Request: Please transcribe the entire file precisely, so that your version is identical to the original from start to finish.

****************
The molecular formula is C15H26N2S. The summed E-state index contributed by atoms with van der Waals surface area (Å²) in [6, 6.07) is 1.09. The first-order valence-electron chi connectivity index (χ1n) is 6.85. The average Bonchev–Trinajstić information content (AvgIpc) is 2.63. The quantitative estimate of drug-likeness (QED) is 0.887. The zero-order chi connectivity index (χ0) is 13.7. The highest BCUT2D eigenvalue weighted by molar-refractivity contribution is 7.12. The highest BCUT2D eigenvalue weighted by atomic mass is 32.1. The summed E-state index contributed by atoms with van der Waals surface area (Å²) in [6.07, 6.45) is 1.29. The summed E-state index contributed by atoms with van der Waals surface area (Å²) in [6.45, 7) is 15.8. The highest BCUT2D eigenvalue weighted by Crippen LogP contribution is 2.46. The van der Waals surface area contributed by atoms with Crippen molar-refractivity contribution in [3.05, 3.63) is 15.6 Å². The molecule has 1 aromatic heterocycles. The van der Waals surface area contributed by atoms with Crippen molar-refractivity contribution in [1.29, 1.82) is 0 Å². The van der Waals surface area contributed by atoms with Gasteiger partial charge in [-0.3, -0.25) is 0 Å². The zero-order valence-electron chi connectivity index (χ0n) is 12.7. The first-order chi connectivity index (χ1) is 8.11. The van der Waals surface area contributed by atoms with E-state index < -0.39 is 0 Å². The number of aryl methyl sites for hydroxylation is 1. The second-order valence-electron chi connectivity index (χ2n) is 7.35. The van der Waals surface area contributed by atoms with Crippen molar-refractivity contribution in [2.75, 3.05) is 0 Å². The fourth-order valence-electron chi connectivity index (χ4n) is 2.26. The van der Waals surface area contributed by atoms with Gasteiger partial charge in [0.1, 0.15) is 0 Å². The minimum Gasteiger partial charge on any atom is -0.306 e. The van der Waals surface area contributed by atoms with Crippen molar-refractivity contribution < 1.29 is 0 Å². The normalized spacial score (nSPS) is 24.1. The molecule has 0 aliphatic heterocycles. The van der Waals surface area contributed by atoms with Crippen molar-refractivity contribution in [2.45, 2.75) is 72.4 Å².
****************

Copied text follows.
The molecular formula is C15H26N2S. The summed E-state index contributed by atoms with van der Waals surface area (Å²) in [6, 6.07) is 1.09. The first-order valence-electron chi connectivity index (χ1n) is 6.85. The average Bonchev–Trinajstić information content (AvgIpc) is 2.63. The quantitative estimate of drug-likeness (QED) is 0.887. The zero-order chi connectivity index (χ0) is 13.7. The highest BCUT2D eigenvalue weighted by molar-refractivity contribution is 7.12. The highest BCUT2D eigenvalue weighted by atomic mass is 32.1. The summed E-state index contributed by atoms with van der Waals surface area (Å²) in [6.07, 6.45) is 1.29. The summed E-state index contributed by atoms with van der Waals surface area (Å²) in [6.45, 7) is 15.8. The highest BCUT2D eigenvalue weighted by Crippen LogP contribution is 2.46. The van der Waals surface area contributed by atoms with Crippen molar-refractivity contribution in [3.05, 3.63) is 15.6 Å². The molecule has 1 aromatic heterocycles. The van der Waals surface area contributed by atoms with Crippen molar-refractivity contribution in [1.29, 1.82) is 0 Å². The van der Waals surface area contributed by atoms with Gasteiger partial charge in [-0.3, -0.25) is 0 Å². The zero-order valence-electron chi connectivity index (χ0n) is 12.7. The first-order chi connectivity index (χ1) is 8.11. The van der Waals surface area contributed by atoms with E-state index < -0.39 is 0 Å². The number of aryl methyl sites for hydroxylation is 1. The second-order valence-electron chi connectivity index (χ2n) is 7.35. The van der Waals surface area contributed by atoms with Crippen molar-refractivity contribution in [2.75, 3.05) is 0 Å². The fourth-order valence-electron chi connectivity index (χ4n) is 2.26. The van der Waals surface area contributed by atoms with Gasteiger partial charge in [0.1, 0.15) is 0 Å². The minimum Gasteiger partial charge on any atom is -0.306 e. The van der Waals surface area contributed by atoms with Crippen molar-refractivity contribution < 1.29 is 0 Å². The normalized spacial score (nSPS) is 24.1. The molecule has 0 aliphatic heterocycles. The van der Waals surface area contributed by atoms with Crippen molar-refractivity contribution in [2.45, 2.75) is 72.4 Å².